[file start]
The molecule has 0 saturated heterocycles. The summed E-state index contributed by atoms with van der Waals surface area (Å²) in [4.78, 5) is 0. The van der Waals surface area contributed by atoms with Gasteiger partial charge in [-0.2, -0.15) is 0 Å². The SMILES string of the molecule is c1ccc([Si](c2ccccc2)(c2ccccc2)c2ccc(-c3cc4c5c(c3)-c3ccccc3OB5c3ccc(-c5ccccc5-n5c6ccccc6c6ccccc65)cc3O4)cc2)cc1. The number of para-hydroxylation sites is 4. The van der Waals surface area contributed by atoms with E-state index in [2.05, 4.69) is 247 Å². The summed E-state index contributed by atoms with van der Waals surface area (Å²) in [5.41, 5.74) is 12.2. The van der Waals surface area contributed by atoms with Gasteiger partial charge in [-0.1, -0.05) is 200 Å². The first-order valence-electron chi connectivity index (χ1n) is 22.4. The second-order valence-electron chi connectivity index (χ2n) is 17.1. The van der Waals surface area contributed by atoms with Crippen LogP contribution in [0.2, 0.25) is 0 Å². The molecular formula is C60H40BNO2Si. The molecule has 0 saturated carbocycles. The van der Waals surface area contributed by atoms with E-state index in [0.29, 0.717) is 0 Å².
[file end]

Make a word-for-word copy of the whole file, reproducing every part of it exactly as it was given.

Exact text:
The molecule has 0 saturated heterocycles. The summed E-state index contributed by atoms with van der Waals surface area (Å²) in [4.78, 5) is 0. The van der Waals surface area contributed by atoms with Gasteiger partial charge in [-0.2, -0.15) is 0 Å². The SMILES string of the molecule is c1ccc([Si](c2ccccc2)(c2ccccc2)c2ccc(-c3cc4c5c(c3)-c3ccccc3OB5c3ccc(-c5ccccc5-n5c6ccccc6c6ccccc65)cc3O4)cc2)cc1. The number of para-hydroxylation sites is 4. The van der Waals surface area contributed by atoms with E-state index in [2.05, 4.69) is 247 Å². The summed E-state index contributed by atoms with van der Waals surface area (Å²) in [5.41, 5.74) is 12.2. The van der Waals surface area contributed by atoms with Gasteiger partial charge in [-0.1, -0.05) is 200 Å². The first-order valence-electron chi connectivity index (χ1n) is 22.4. The second-order valence-electron chi connectivity index (χ2n) is 17.1. The van der Waals surface area contributed by atoms with Crippen LogP contribution in [0.2, 0.25) is 0 Å². The molecular formula is C60H40BNO2Si. The molecule has 0 saturated carbocycles. The van der Waals surface area contributed by atoms with E-state index in [0.29, 0.717) is 0 Å².